Poulsbo leads Kitsap with new shorelines plan

Poulsbo is the first local jurisdiction in Kitsap County to update its Shoreline Master Program, as required by state law, and send it on to the Washington Department of Ecology for ratification.

The Poulsbo City Council approved the document Wednesday, as reported by Kitsap Sun reporter Amy Phan.

As required by formal state policies, the shorelines plan adopts numerous new regulations to accomplish these basic goals:

  • Protect the quality of water and the natural environment to achieve “no net loss” of ecological function as time goes on,
  • Encourage water-dependent uses along the shoreline while discouraging uses that are not connected to the water,
  • Preserve and enhance public access and recreational uses along the shoreline.
Poulsbo shoreline designations (Click to download full size (PDF 976 kb).)

Keri Weaver, Poulsbo’s associate planner, does a good job outlining the content of the Poulsbo Shoreline Master Program in her staff report (PDF 224 kb) submitted to the City Council. The full SMP (PDF 552 kb) is more revealing and not difficult to read.

The document lists five “shoreline environments,” defined by ecological characteristics and current uses, each with its own development rules:

  • Shoreline residential
  • High intensity
  • Urban conservancy
  • Natural
  • Aquatic

Check out the shoreline maps to locate each of the environments.

The always-controversial issue of buffers was settled during the previous update of Poulsbo’s Critical Areas Ordinance. The City Council saw no reason to revisit its justification for 100-foot buffers along the city’s saltwater shoreline on Liberty Bay and 150-foot buffers along Dogfish Creek, the largest stream draining into bay. In addition, 25-foot setbacks expand the no-building zone, but water-dependent uses and public access may be exempt from those setbacks.

In Poulsbo, a number of structures are prohibited everywhere along the shoreline. They include boat launches, haul-outs and docks except in marinas; private boat houses; dikes; fill except for habitat restoration; and in-stream structures except for public access, public utilities and habitat restoration.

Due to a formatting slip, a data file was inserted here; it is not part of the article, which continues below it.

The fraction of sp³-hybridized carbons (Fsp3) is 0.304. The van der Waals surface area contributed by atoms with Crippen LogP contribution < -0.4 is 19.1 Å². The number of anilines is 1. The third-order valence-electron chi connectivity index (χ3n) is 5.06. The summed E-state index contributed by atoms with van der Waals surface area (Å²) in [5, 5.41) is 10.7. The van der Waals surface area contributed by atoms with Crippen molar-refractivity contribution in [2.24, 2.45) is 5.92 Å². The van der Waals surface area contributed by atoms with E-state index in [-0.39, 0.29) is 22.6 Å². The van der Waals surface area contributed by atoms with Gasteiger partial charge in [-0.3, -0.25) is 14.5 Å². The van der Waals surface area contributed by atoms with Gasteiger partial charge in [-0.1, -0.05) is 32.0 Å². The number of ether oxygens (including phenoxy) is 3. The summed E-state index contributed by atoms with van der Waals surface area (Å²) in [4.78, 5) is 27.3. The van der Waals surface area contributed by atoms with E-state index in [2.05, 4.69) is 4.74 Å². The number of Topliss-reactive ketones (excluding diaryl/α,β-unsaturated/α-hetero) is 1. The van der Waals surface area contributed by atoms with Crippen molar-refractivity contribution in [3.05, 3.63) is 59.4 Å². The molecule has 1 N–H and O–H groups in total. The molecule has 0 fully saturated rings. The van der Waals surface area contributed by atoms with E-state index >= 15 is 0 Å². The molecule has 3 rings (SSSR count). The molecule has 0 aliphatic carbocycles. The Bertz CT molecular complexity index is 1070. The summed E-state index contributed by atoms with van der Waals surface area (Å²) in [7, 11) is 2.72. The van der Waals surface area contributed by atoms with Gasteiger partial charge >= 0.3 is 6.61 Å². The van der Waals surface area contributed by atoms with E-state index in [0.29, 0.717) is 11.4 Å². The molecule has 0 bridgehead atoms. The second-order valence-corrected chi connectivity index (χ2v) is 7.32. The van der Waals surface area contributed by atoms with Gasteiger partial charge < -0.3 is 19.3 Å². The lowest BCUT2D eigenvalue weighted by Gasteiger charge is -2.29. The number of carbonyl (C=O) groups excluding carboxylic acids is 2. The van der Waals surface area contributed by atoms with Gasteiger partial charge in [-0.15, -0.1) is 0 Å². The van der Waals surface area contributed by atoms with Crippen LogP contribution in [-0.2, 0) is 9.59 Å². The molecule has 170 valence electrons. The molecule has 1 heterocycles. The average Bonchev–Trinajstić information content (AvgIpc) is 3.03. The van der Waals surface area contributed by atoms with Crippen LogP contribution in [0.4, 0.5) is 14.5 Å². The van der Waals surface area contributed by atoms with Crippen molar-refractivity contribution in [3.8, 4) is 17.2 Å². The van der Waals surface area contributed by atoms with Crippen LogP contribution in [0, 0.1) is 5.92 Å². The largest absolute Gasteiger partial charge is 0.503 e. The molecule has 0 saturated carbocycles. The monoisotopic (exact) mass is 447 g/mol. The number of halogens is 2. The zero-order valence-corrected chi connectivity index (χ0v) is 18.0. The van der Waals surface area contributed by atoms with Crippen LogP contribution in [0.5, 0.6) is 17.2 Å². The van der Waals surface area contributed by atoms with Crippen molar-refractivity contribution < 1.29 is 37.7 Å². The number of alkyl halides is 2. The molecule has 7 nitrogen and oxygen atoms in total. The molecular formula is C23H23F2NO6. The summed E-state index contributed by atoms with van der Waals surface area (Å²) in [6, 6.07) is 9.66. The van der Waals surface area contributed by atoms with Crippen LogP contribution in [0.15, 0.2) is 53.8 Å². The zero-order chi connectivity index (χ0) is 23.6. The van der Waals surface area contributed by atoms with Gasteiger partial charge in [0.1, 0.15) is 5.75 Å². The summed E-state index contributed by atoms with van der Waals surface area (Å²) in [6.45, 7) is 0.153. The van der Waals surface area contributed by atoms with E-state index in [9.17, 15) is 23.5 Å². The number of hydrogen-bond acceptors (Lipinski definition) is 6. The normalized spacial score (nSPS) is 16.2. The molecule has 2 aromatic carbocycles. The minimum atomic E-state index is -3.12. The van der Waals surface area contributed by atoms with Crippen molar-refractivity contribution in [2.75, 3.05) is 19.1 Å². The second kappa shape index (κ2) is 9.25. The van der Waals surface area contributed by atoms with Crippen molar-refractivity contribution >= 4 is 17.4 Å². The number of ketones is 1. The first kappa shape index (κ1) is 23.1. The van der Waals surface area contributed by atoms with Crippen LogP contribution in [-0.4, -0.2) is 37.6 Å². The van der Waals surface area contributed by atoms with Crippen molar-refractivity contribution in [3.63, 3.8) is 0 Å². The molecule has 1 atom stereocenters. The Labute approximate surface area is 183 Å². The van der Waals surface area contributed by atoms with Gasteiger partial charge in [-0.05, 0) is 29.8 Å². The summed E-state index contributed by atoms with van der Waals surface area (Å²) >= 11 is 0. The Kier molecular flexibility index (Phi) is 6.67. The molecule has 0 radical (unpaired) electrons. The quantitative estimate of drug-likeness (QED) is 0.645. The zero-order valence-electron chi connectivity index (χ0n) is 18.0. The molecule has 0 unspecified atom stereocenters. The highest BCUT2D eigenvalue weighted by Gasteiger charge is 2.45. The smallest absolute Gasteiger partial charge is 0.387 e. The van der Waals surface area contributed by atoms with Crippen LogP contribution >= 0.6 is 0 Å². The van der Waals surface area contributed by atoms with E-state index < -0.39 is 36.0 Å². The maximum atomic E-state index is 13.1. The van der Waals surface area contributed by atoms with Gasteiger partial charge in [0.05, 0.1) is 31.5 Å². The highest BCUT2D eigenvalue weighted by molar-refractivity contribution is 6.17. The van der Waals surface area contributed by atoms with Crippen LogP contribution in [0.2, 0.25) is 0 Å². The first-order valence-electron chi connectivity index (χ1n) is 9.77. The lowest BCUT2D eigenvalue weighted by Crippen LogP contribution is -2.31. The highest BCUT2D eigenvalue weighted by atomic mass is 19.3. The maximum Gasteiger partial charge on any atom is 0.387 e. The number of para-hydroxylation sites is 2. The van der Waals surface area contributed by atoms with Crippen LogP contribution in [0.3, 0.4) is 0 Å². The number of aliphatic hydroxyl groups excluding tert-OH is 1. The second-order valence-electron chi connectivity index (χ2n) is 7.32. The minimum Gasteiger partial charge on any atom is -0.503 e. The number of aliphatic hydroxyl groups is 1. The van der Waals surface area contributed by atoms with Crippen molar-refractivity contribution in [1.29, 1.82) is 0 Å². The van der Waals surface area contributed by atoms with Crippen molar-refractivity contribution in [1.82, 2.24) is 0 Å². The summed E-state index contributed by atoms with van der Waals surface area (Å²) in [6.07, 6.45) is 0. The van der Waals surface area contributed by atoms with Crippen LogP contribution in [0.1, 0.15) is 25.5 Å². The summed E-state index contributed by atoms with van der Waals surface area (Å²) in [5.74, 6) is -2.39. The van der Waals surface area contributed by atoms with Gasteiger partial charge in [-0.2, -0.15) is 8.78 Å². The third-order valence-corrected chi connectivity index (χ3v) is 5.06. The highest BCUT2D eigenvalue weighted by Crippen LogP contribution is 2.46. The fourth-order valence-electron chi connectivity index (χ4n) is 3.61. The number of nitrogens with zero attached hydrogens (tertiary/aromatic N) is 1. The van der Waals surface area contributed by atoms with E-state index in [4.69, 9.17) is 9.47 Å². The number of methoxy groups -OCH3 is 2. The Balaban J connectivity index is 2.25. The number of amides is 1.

Existing piers, docks and boat launches outside of boating facilities may be maintained, however.

Bulkheads and other shore-stabilization structures will be allowed only when shown that a primary structure, such as a house, is in danger from waves, tidal action or currents. The applicant must show that damage would occur within three years unless quick action could avoid ecological damage at a later time. Soft-bank protection, such as placement of anchored logs and rocks, is the preferred method of stabilization.

Minor repairs and replacements of a bulkhead would be allowed, but if replacement involves more than 50 percent of the structure, the owner may need to prove that the repair is needed to protect a primary structure.

Shoreline trees and native vegetation are protected in the Poulsbo shoreline plan to maintain ecological function. Danger trees may be removed, subject to city approval and mitigation. Other vegetation must be maintained with exceptions for water-related uses, public recreation, city-approved view corridors, utilities and roads. To enhance views or improve a tree’s health, no more than one-fifth of the tree’s original crown may be removed. Non-native vegetation may be removed, provided it does not cause environmental damage.

As for whether an existing residential structure should be considered a “conforming” use, property owners are entitled to submit evidence showing that the structure was legally permitted when it was built.

In addition to the regulatory sections of the SMP, the City Council approved a new Restoration Plan (PDF 2.2 mb), which focuses mainly on further restoration opportunities at Poulsbo Fish Park, existing and future city parks and road ends.

A required Cumulative Impact Analysis (PDF 4.6 mb) supports the idea of “no net loss” by making sure that new development does not degrade the shoreline environment or else makes up for the damage through “mitigation sequencing”: 1) avoiding impacts where possible, 2) minimizing impacts on the property, and 3) conducting mitigation projects where needed.

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